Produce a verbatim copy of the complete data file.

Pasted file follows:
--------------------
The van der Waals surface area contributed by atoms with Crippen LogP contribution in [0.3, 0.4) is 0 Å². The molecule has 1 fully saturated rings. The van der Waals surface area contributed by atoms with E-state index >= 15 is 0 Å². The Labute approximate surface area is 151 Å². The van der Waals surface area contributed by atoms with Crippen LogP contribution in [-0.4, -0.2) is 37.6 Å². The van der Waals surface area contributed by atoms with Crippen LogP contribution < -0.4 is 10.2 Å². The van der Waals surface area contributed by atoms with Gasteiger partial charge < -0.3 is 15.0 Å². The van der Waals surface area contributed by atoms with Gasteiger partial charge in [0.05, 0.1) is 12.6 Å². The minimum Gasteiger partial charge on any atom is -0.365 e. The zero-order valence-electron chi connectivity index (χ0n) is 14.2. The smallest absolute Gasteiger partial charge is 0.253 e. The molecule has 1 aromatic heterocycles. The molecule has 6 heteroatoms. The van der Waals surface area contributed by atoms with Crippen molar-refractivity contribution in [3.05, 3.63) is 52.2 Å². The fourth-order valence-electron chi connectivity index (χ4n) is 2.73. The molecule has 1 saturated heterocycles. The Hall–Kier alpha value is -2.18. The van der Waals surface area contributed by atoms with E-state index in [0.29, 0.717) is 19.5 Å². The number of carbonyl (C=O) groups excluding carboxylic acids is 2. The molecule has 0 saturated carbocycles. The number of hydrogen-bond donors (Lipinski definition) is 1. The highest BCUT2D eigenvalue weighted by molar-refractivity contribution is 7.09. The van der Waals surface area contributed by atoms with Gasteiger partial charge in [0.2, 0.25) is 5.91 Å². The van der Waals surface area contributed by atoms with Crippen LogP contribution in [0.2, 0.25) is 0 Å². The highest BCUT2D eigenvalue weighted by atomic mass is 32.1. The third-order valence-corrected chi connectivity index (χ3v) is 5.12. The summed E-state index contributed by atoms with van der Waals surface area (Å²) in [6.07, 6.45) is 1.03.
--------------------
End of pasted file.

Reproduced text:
The van der Waals surface area contributed by atoms with Crippen LogP contribution in [0.3, 0.4) is 0 Å². The molecule has 1 fully saturated rings. The van der Waals surface area contributed by atoms with E-state index >= 15 is 0 Å². The Labute approximate surface area is 151 Å². The van der Waals surface area contributed by atoms with Crippen LogP contribution in [-0.4, -0.2) is 37.6 Å². The van der Waals surface area contributed by atoms with Crippen LogP contribution < -0.4 is 10.2 Å². The van der Waals surface area contributed by atoms with Gasteiger partial charge < -0.3 is 15.0 Å². The van der Waals surface area contributed by atoms with Gasteiger partial charge in [0.05, 0.1) is 12.6 Å². The minimum Gasteiger partial charge on any atom is -0.365 e. The zero-order valence-electron chi connectivity index (χ0n) is 14.2. The smallest absolute Gasteiger partial charge is 0.253 e. The molecule has 1 aromatic heterocycles. The molecule has 6 heteroatoms. The van der Waals surface area contributed by atoms with Crippen molar-refractivity contribution in [3.05, 3.63) is 52.2 Å². The fourth-order valence-electron chi connectivity index (χ4n) is 2.73. The molecule has 1 saturated heterocycles. The Hall–Kier alpha value is -2.18. The van der Waals surface area contributed by atoms with E-state index in [0.29, 0.717) is 19.5 Å². The number of carbonyl (C=O) groups excluding carboxylic acids is 2. The molecule has 0 saturated carbocycles. The number of hydrogen-bond donors (Lipinski definition) is 1. The highest BCUT2D eigenvalue weighted by molar-refractivity contribution is 7.09. The van der Waals surface area contributed by atoms with Gasteiger partial charge in [0.2, 0.25) is 5.91 Å². The van der Waals surface area contributed by atoms with Crippen LogP contribution in [0.2, 0.25) is 0 Å². The highest BCUT2D eigenvalue weighted by atomic mass is 32.1. The third-order valence-corrected chi connectivity index (χ3v) is 5.12. The summed E-state index contributed by atoms with van der Waals surface area (Å²) in [6.07, 6.45) is 1.03.